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NFL's Declining Viewership: One Slice at a Time

Discussion in 'Blinded by the Lombardis: Patriots Forum' started by tims4wins, Sep 20, 2016.

  1. 54thMA

    54thMA Member SoSH Member

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    This is my biggest issue with today's NFL; how many third down stops get wiped out with ticky tack BS hands to the face/phantom illegal contact downfield, or how many third down conversions or touchdowns get wiped out by holding/offensive pass interference?

    As you said, I'm at the point where after every big play, I wait for the penalty to be called. Understood when there is a blatant penalty it has to be called, but they are killing the game with the over officiating.............
     
  2. jon abbey

    jon abbey Shanghai Warrior Dope SoSH Member

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    Also it's maybe a little silly on my part, but after 40 years of watching football, I have decided that how often kickers decide the game makes no sense to me. I spend 3 hours watching a game, and then a guy barely connected to the action comes on and whether or not he kicks the ball through the goalposts decides the game. This was made worse by lengthening the extra points (not that they miss much) and I don't know how to change it, but it just leaves me feeling like I have wasted my time too often. Not looking for feedback on this, just my two cents.
     
  3. patoaflac

    patoaflac Member SoSH Member

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    Well, maybe that´s why it´s called football.
     
  4. kenneycb

    kenneycb Hates Goose Island Beer; Loves Backdoor Play SoSH Member

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    A kicker is basically a slightly more specialized LOOGY that gets shit on for doing a few things well instead of just one.
     
  5. WheresDewey

    WheresDewey lurker

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    I don't think CTE is having a large direct influence on viewership. But it's definitely having a strong indirect influence by having more and more kids playing sports other than football due to it. In the long run, this will have the biggest impact, as people who play football are some of its most avid viewers and evangelists.
     
  6. joe dokes

    joe dokes Member SoSH Member

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    A mod can move this if its over the line, but the Schillings (not *those* Schillings AFAIK) of Johnstown, PA are very clear why they stopped watching their beloved Cowboys:
    https://www.politico.com/magazine/s...rump-johnstown-pennsylvania-supporters-215800

     
  7. johnmd20

    johnmd20 literally like ebola Lifetime Member Gold Supporter SoSH Member

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    There is no way you can claim the fact that the players on the field are killing themselves are not having an impact on viewers.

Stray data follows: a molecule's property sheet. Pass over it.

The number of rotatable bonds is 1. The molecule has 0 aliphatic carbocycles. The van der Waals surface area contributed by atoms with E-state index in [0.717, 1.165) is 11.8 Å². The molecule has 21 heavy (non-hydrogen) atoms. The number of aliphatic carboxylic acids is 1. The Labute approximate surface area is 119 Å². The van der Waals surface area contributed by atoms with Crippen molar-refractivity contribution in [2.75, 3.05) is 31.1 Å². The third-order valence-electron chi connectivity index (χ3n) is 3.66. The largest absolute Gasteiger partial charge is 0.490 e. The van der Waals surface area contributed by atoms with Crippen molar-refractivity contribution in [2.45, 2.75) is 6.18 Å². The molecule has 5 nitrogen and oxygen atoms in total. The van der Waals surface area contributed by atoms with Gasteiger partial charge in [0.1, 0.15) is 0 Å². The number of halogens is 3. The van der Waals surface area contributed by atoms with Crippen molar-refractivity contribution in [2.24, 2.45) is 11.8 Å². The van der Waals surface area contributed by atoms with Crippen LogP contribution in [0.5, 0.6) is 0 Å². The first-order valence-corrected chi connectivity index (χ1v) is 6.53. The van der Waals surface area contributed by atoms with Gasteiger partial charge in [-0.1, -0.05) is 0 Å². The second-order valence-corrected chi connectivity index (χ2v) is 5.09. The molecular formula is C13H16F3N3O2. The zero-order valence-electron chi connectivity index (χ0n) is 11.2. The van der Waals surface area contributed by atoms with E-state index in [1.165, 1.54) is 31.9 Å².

8. NortheasternPJ

    NortheasternPJ Member SoSH Member

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    Don’t get this at all. It’s always been this way with the exception of the XP. A team driving down the field down by 1-3 points with under 2 minutes left and trying to win or tie is awesome. Can they get into field goal range? Will he make it? Will they try a kick from 60 yards? Will the D block it? That’s great drama.

    Wide right! Is a defining moment in NFL history, the Snow Bowl kick, Cundiff missing, the guy from SD this year who blew two games in a row? I find this as a great part of football.
     
  9. LMontro

    LMontro lurker

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    Not only that but if there is one thing watching the Patriots during this run has taught me is how valuable special teams are. Kickers can impact the game in more ways than just FG and XP.
     
  10. InstaFace

    InstaFace MDLzera

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    Think of it as a tiebreaker. Leaving aside safeties and rare events for a second, if you were to replace the NFL's scoring system with one that was "greatest number of touchdowns wins; if equal, then greatest number of FGs wins", the results (winners) would match the results of the actual scoring system probably 98% of the time if not more. If the name of the game is "drive the ball over your opponent's goal line", then FGs reward getting "close". Your likelihood of making a kick, of course, increases the closer you got to your goal. So to me, FGs make sense as a tiebreaker.

    (now, missed PATs throw a bit of a wrench in this process, but I think the correlation between even the 2017 system and 'most TDs, then most FGs' is still tremendously strong)
     
  11. jon abbey

    jon abbey Shanghai Warrior Dope SoSH Member

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    Honestly I don't need any aspect of it explained to me, and I maybe could have been clearer that this is just one more aspect of the game that I have issues with. Again, usually when I complain about something, I have a specific suggestion of how to improve it, but I don't in this case.

    But yeah, I've had issues with the NFL for a long long time, maybe starting with Lyle Alzado's Sports Illustrated article in SI in 1991 (https://www.si.com/vault/1991/07/08/124507/im-sick-and-im-scared-the-author-a-former-nfl-star-has-a-dread-disease-that-he-blames-on-his-use-of-performance-enhancing-drugs%5D). Sometime around then, SI wrote another article where they compared the routine daily contact one gets in the NFL to running into your garage door headfirst with no helmet, 20 or 30 times every day from different angles and at different speeds. That is a comparison I have never been able to fully shake, and I've never felt entirely good about watching football ever since.